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PRELIMINARY TECHNICAL DATA ADE7755
Interfacing the ADE7755 to a Microcontroller for Energy Measurement Power Measurement Considerations

The easiest way to interface the ADE7755 to a microcontroller is to use the CF high-frequency output with the output frequency scaling set to 2048 × F1, F2. This is done by setting SCF = 0 and S0 = S1 = 1 (see Table IV). With full-scale ac signals on the analog inputs, the output frequency on CF will be approximately 5.5 kHz. Figure 13 illustrates one scheme that could be used to digitize the output frequency and carry out the necessary averaging mentioned in the previous section.
CF
FREQUENCY RIPPLE AVERAGE FREQUENCY ?10%

Calculating and displaying power information will always have some associated ripple that will depend on the integration period used in the MCU to determine average power and also the load. For example, at light loads, the output frequency may be 10 Hz. With an integration period of two seconds, only about 20 pulses will be counted. The possibility of missing one pulse always exists, since the ADE7755 output frequency is running asynchronously to the MCU timer. This would result in a one-in-twenty (or 5%) error in the power measurement.
TRANSFER FUNCTION Frequency Outputs F1 and F2

TIME MCU

ADE7755
CF REVP*

COUNTER

UP/ DOWN

TIMER

The ADE7755 calculates the product of two voltage signals (on Channel 1 and Channel 2) and then low-pass filters this product to extract real power information. This real power information is then converted to a frequency. The frequency information is output on F1 and F2 in the form of active low pulses. The pulse rate at these outputs is relatively low, e.g., 0.34 Hz maximum for ac signals with S0 = S1 = 0 (see Table III). This means that the frequency at these outputs is generated from real power information accumulated over a relatively long period of time. The result is an output frequency that is proportional to the average real power. The averaging of the real power signal is implicit to the digital-to-frequency conversion. The output frequency or pulse rate is related to the input voltage signals by the following equation.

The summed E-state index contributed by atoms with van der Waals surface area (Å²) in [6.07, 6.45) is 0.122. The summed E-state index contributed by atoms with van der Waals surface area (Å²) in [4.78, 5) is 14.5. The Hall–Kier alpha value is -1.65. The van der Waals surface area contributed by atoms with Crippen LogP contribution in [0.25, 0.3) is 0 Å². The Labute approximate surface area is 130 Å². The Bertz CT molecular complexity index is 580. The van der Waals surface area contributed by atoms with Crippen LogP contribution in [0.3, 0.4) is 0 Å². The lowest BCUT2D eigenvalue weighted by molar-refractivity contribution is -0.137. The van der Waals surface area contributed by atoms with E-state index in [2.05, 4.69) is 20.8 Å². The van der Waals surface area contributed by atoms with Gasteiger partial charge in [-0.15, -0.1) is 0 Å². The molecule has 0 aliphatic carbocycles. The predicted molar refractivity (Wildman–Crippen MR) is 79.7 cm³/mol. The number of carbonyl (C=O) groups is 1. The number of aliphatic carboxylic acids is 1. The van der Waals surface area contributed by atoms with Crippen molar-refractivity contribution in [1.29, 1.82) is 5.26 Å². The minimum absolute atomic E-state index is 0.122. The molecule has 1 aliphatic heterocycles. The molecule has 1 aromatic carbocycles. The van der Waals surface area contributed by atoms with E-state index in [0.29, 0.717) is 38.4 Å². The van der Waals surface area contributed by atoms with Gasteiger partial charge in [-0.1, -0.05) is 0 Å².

Freq = 8.06 × V 1 × V 2 × Gain × F 1? 4 VREF
2

*REVP MUST BE USED IF THE METER IS BIDIRECTIONAL OR
DIRECTION OF ENERGY FLOW IS NEEDED

where:
Figure 13. Interfacing the ADE7755 to an MCU

Freq = Output frequency on F1 and F2 (Hz) V1 = Differential rms voltage signal on Channel 1 (Volts) V2 = Differential rms voltage signal on Channel 2 (Volts) Gain = 1, 2, 8, or 16, depending on the PGA gain selection made using logic inputs G0 and G1 VREF = The reference voltage (2.5 V ± 8%) (Volts) F1–4 = One of four possible frequencies selected by using the logic inputs S0 and S1—see Table II
Table II. F1–4 Frequency Selection

As shown, the frequency output CF is connected to an MCU counter or port. This will count the number of pulses in a given integration time that is determined by an MCU internal timer. The average power proportional to the average frequency is given by: Average Frequency = Average Real Power = Counter Timer

The energy consumed during an integration period is given by:
Energy = Average Power × Time = Counter Time × Time = Counter

S1 0 0 1 1

S0 0 1 0 1

F1–4 (Hz) 1.7 3.4 6.8 13.6

XTAL/CLKIN* 3.579 MHz/221 3.579 MHz/220 3.579 MHz/219 3.579 MHz/218